20-Free-stream fluctuations

Sharp cone model equipped with Kulite XCQ93 and PCB 132B39 sensors and Pitot tube equipped with Kulite XCQ93

Free-stream fluctuations of a hypersonic conventional wind-tunnel using static and stagnation pressure sensors

Sylvain Morilhat, Mathieu Lugrin, Jean-Pierre Tobeli, Nicolas Severac, Jean-Marc Luyssen, Reynald Bur

ONERA DAAA, 8 rue des Vertugadins, 92190 Meudon, France,

sylvain.morilhat@onera.fr, mathieu.lugrin@onera.fr, jean-pierre.tobeli@onera.fr, nicolas.severac@onera.fr, jean-marc.luyssen@onera.fr, reynald.bur@onera.fr


Keywords : Blow-down wind-tunnel, Turbulence level, Pressurefluctuations


Hypersonic wind tunnels cannot reproduce all the features of atmospheric flight of a hypersonic vehicle, such as Mach number, Reynolds number, enthalpy, test duration, size and roughness of the vehicle, etc. However, there are facilities capable of replicating a fraction of these features. By utilizing a combination of different facilities, it becomes possible to study each phenomenon occurring during atmospheric re-entry individually.

One of the most challenging aspects to replicate in a wind tunnel is the presence of upstream uctuations. While the atmosphere can be considered relatively calm compared to hypersonic flight conditions, the same cannot be said for the flow from a wind-tunnel nozzle. There are “quiet” wind tunnels [4] that exhibit signifcantly lower levels of upstream fluctuations compared to conventional wind tunnels. However, it is important to note that they still produce higher noise levels than what is experienced during atmospheric flight.

The influence of noise level will be particularly noticeable in the study of the laminar-to-turbulent transition. The higher the noise level, the earlier the transition will occur compared to actual flight conditions.Two wind tunnels that are identical in terms of stagnation conditions, nozzle shape and model will yield different transition Reynolds numbers if their upstream fluctuations are different. The comparison with high- fidelity simulations will be more relevant if the same perturbations encountered in the wind tunnel are injected upstream [3, 1].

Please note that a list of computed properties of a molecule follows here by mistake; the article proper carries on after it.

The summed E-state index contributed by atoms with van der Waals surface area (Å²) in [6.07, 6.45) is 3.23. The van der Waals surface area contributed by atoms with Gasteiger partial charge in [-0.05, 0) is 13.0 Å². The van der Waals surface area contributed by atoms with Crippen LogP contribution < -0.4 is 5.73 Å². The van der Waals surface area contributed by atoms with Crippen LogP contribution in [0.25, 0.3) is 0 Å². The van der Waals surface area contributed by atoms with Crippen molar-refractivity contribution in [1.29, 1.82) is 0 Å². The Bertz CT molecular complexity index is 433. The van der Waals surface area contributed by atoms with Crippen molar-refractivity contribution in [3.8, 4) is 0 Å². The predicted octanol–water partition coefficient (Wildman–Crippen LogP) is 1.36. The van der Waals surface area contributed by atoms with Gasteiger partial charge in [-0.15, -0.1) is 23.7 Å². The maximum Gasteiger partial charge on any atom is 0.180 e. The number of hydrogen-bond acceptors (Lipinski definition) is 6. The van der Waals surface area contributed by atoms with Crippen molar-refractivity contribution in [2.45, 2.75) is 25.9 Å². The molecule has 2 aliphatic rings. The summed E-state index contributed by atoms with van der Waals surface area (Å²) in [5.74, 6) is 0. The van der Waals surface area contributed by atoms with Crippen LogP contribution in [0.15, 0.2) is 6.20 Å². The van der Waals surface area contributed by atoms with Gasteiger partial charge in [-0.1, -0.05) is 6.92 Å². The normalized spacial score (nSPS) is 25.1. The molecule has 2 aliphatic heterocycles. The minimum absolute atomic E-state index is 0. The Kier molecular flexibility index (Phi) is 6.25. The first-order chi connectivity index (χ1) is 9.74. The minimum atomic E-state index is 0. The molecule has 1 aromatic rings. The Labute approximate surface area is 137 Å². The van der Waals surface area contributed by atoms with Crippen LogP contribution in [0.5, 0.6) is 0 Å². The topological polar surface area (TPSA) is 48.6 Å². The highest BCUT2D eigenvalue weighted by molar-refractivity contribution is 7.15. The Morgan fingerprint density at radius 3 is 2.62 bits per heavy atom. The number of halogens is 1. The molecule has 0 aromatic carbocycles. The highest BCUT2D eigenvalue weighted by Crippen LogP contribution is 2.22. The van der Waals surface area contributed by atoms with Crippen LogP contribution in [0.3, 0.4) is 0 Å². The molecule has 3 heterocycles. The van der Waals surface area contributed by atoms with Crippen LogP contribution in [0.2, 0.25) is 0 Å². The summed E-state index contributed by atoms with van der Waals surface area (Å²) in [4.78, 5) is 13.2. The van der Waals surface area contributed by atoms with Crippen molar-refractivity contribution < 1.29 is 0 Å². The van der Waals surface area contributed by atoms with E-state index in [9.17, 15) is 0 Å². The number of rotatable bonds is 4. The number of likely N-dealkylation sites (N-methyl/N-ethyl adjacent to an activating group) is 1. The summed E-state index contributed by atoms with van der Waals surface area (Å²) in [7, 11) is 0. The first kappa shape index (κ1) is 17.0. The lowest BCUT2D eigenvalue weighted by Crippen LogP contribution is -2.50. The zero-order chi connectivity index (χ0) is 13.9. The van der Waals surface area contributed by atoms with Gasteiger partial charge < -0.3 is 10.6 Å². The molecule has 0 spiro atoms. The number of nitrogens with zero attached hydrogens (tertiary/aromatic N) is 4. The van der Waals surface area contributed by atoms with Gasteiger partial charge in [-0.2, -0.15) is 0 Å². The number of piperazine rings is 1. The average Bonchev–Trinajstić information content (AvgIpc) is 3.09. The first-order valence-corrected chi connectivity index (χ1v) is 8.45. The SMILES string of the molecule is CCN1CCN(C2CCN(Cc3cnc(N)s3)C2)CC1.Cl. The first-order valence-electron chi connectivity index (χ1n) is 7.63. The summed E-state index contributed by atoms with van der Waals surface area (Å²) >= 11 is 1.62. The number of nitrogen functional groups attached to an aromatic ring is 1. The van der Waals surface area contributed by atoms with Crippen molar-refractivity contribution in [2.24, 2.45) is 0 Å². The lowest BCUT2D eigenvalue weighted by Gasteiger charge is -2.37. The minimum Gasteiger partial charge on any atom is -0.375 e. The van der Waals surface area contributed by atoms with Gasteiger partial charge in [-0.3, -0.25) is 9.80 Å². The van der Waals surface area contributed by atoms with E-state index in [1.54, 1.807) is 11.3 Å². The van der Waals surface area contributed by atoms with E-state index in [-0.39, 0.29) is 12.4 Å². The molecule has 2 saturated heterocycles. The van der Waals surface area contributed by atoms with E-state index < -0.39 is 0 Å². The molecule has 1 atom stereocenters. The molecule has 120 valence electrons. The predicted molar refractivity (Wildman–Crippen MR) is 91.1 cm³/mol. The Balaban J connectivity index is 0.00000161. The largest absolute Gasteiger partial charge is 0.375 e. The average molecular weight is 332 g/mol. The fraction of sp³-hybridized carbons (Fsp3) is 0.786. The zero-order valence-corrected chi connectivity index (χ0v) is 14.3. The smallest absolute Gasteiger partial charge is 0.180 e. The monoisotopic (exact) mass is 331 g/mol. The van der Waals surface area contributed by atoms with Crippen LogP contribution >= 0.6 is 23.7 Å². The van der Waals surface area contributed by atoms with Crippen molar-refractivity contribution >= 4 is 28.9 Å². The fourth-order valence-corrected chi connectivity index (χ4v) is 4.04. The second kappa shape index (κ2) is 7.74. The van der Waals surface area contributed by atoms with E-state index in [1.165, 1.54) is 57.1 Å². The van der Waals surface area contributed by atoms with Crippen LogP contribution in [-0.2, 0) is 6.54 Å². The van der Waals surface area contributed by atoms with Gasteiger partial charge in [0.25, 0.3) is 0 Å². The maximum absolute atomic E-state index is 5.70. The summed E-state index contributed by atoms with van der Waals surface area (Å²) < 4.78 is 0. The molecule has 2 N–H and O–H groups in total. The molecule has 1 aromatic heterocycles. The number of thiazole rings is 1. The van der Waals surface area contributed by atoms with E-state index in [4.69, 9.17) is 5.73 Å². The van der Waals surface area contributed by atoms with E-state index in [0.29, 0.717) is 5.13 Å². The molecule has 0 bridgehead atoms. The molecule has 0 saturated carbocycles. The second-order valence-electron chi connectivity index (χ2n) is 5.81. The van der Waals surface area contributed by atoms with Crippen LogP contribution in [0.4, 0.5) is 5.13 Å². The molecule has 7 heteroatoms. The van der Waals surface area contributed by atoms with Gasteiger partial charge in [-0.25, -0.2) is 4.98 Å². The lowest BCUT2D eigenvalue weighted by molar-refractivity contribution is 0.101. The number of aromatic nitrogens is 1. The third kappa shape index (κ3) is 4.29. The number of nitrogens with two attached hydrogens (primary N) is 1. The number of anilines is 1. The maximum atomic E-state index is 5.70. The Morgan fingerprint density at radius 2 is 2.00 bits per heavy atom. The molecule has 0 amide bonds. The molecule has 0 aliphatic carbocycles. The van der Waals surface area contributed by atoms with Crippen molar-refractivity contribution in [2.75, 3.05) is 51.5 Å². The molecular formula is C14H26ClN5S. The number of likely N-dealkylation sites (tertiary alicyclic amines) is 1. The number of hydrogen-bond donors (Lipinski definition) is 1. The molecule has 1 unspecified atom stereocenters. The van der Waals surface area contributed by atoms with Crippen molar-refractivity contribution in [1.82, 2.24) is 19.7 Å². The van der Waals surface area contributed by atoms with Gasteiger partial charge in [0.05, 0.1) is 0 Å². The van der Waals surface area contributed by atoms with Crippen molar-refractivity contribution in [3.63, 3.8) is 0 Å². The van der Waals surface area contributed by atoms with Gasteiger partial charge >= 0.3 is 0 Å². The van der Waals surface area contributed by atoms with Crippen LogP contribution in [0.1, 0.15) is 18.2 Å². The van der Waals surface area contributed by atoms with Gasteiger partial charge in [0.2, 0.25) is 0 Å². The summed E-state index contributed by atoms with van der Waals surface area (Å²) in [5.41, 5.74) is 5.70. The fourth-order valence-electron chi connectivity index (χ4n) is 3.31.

Upstream fluctuations in incompressible wind tunnels are typically quantifed using a quantity called turbulence intensity, which is based on the variance of velocity fluctuations. Turbulence intensity alone is insuffcient to quantify the disturbances in a hypersonic wind tunnel. It is necessary to consider also fluctuations in pressure and density. Furthermore, the distribution in terms of spatial and temporal spectral content must be known to fully characterize the disturbances.

For a disturbance to lead to transition, it is necessary for it to be present in both the spectrum of upstream fluctuations and within the amplifcation spectrum of the boundary layer. This is why modelling upstream fluctuations as white noise can potentially bias CFD restitutions.This paper presents measurements aiming to quantify pressure fluctuations in a hypersonic wind tunnel at Mach 5 and 6, continuing work initiated by Lugrin [2].

The experimental campaign took place in the cold hypersonic blow-down wind-tunnel R2Ch at ONERA-Meudon center. Pressure fluctuations were measured using Kulite sensors for low frequencies and PCB sensors for high frequencies. A Kulite sensor was mounted at the stagnation point of a Pitot tube, while a Kulite sensor and a PCB sensor were mounted on the generatrix of a cone. The cone’s angle was low and its tip was as sharp as possible in order to minimize disturbances of the probe to the measured flow. Figure 1 shows the instrumentation used, located just after the exit plane of the wind tunnel nozzle.

Figure 1: Sharp cone model equipped with Kulite XCQ93 and PCB 132B39 sensors and Pitot tube equipped with Kulite XCQ93

The experimental campaign consisted of 18 runs with variations in Mach and Reynolds numbers and stagnation conditions. Pressure fluctuations outside the wind tunnel jet were also studied, as well as the influence of the grids placed in the settling chamber.

The power spectral densities of the different sensors were studied based on the measurements. An example is shown in Figure 2. Special attention was given to examining the frequency correlation between the sensors and establishing a connection between the measurements obtained using the Kulite sensors mounted on the cone and the Pitot tube.

Figure 2: Mach 5 series, PSD of Pitot tube’s Kulite. Unitary upstream Reynolds number (106/m)


[1] Christoph Hader and Hermann F Fasel. Direct numerical simulations of hypersonic boundary-layer transition for a flared cone: fundamental breakdown. Journal of Fluid Mechanics, 869:341 384, 2019.

[2] Mathieu Lugrin. Study of the viscous interaction with separation at hypersonic regime. PhD thesis, Institut polytechnique de Paris, 2021.

[3] Mathieu Lugrin. On the use of random inflow disturbances to simulate transitional hypersonic wind tunnel experiments. In HISST 2022, 2022.

[4] Steven P Schneider. Development of hypersonic quiet tunnels. Journal of Spacecraft and Rockets, 45(4):641 664, 2008.